The Grammarphobia Blog

A loaded question

Q: I recently came across this quote from the Mormon lawman Porter Rockwell: “I never shot at anybody, if I shoot they get shot! He’s still alive, ain’t he?” That got me to thinking. You shoot an arrow, not the bow, but you shoot a gun, not the bullet. A friend of mine says he shoots targets. I’m confused.

A: The verb “shoot” has a lot of flexibility. It can be used intransitively—that is, without a direct object. Example: “He likes to go into the woods and shoot.”

But “shoot” can also be used transitively—with a direct object. When we’re talking about weapons, the transitive verb “shoot” can mean to discharge, to let fly, or to hit.

Consequently, it can have a variety of objects. You can “shoot” (that is, discharge) a gun, bow, slingshot, or catapult. You can “shoot” (let fly) a bullet, arrow, spear, javelin, or similar projectile. And finally, you can “shoot” a target.

All of these senses of the verb are recorded in the Oxford English Dictionary and have been around for hundreds of years.

By the way, that last sense of the word—to “shoot” a target—implies that the target was hit. But “shoot at” means only to fire in a particular direction.

We’ll have something to say later about Orrin Porter Rockwell, a colorful and controversial Mormon figure from the Wild West.

But first let’s look at the life of “shoot,” a verb with an interesting history, and not just in weaponry.

Its ancestors were old Germanic words that meant to go swiftly or suddenly, to rush or fly—yes, like an arrow from a bow.

It was first recorded in Old English in the ninth century in reference to the shooting of arrows, according to citations in the OED.

But other Old English examples use the term in a wider sense that reflects its earlier Germanic roots—to dart swiftly from one place to another.

So at the root of the word is the sense of moving quickly, and this ancestry explains the many ways in which “shoot” is used today.

For example, meteors “shoot” across the night sky, rafters “shoot” the rapids, and a toboggan “shoots” down a slope. A racehorse “shoots” from the gate, then “shoots” ahead of the pack.

A golfer “shoots” a birdie,” while a basketball player “shoots” a basket. Grownups “shoot” pool or dice, and children “shoot” marbles. If the kids are growing fast, they’re said to “shoot” up.

Plants in spring send out new “shoots” (a noun usage). Rays of the sun “shoot” through the clouds, and on a more prosaic note, product sales “shoot” up.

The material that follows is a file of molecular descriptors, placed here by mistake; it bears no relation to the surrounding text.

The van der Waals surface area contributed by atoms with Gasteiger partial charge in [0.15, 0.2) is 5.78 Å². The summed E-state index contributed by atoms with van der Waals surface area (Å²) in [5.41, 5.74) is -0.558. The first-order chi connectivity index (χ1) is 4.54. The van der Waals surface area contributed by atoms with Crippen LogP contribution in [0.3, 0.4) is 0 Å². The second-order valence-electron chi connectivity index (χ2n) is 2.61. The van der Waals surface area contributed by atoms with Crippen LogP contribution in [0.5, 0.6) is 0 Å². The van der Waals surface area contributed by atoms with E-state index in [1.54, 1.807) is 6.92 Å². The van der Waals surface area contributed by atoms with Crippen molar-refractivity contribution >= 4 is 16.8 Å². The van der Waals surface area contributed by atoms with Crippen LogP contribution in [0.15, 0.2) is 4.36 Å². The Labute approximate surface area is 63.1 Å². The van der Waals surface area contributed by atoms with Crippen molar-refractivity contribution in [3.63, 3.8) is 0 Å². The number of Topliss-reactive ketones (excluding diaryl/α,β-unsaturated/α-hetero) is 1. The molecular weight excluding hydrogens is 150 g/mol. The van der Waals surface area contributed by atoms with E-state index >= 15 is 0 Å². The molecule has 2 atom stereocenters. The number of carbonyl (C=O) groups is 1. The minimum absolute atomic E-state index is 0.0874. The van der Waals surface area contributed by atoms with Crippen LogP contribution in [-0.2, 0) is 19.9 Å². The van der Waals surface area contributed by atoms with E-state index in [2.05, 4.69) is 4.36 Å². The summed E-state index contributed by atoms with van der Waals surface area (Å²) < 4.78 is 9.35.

An indiscreet person “shoots off” his mouth or “shoots” himself in the foot, while an ambitious colleague “shoots” for success.

To lock a door a night, we “shoot” a bolt into its fastening. And if we don’t look where we’re going, our feet “shoot” out from under us (after which we experience “shooting” pains).

With that, we’ve “shot our bolt.” In case you’re curious (even if you’re not), the “bolt” in this old proverb is a thousand-year-old word for a short, blunt arrow fired from a cross-bow.

In olden days, there was a similar expression, “a fool’s bolt is soon shot.” The lesson: conserve your ammunition.

In case any readers are wondering about that quote you mention, Porter Rockwell was, among other things, a gunfighter, a deputy US marshal, and a bodyguard to the Mormon leader Joseph Smith Jr.

Rockwell was arrested in St. Louis in March of 1843 in connection with an attempt to kill Lilburn Boggs, a former governor of Missouri, the year before. (In 1838, as governor, Boggs issued an executive order evicting Mormons from the state.)

A grand jury found that there wasn’t enough evidence for an indictment on the charge of attempted murder, but Rockwell was tried in December of 1843 for trying to escape.

He supposedly made his comments at that trial, where he was found guilty and sentenced to five minutes in jail, according to Enemy of the Saints, a biography of Boggs by Robert Nelson.

Check out our books about the English language